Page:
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THE QUEBEC REGION BULLETIN
FEBRUARY - MARCH 2010/VOLUME 13/NUMBER 1
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A wily redfish
DFO  R. Larocque

Redfish in the Gulf of St. Lawrence belong to two closely related species, the deepwater redfish (Sebastes mentella) and the Acadian redfish (Sebastes fasciatus). As its name suggests, the deepwater redfish predominates in deep water and its range lies farther north than that of the Acadian redfish. Historically, redfish and Atlantic cod were the most abundant groundfish in the Gulf. Following intensive fishing, the population collapsed in the early 1990s which led Fisheries and Oceans Canada (DFO) to impose a moratorium on the Gulf groundfish fishery in 1995, one that is still in effect today.

Since the beginning of the moratorium, DFO has closely monitored fluctuations in this reduced population by means of the bottom trawl survey conducted each summer aboard a research trawler. For several years, the redfish showed no signs of recovery. Then in 2005, surprise: the survey detected strong recruitment by small redfish born in 2003. Obviously, these small redfish stirred the hopes of biologists and the redfish fishing industry. But this wave of optimism was unfortunately cut short since in 2008 and 2009, the abundance of these small redfish fell dramatically: they apparently disappeared from the Gulf before reaching the minimum commercial fishing size. In fact, this was not the first time the redfish played a trick of this kind on biologists. The redfish born in 1988 also appeared to be very abundant, but they disappeared from the Gulf after a few years before reaching the size permitted for fishing. What happened?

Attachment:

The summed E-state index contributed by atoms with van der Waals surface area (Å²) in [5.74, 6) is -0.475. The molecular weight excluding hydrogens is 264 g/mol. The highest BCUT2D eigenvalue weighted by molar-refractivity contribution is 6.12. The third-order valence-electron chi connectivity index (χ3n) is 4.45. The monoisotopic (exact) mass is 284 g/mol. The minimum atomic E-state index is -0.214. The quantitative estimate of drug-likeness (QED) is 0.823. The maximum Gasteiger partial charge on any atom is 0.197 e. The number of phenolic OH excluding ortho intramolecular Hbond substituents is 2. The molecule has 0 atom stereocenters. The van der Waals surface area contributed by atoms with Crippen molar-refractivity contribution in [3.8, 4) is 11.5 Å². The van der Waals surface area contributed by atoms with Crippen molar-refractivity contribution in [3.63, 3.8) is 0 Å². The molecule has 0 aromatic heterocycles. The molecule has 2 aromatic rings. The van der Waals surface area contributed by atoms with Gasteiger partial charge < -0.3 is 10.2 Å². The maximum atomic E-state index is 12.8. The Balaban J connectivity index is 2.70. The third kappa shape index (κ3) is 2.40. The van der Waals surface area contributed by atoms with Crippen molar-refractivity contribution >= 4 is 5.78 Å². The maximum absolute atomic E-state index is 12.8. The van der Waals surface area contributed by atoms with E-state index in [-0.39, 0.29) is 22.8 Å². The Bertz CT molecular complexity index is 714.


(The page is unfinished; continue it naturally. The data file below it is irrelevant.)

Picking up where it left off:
The first hypothesis that springs to mind is that these young redfish died. Although this hypothesis cannot be rejected entirely, it is not the explanation that most scientists put forward since there are a variety of indications that lead them to believe that these small fish simply left the Gulf. In fact, genetic analyses indicate that they were not born in the Gulf so it is possible that they returned to their spawning grounds after growing in the Gulf for several years. Indeed, it seems that the typical Gulf species that supported the fishery prior to the moratorium was the deepwater redfish, while the two strong recruitment episodes in 1988 and 2003 involved the Acadian redfish, which feels less at home in the Gulf than in the Atlantic.

The biology of the redfish still holds many mysteries in store; the work and analyses done by Maurice Lamontagne Institute researchers will perhaps help solve some of them.


Martin Castonguay
Science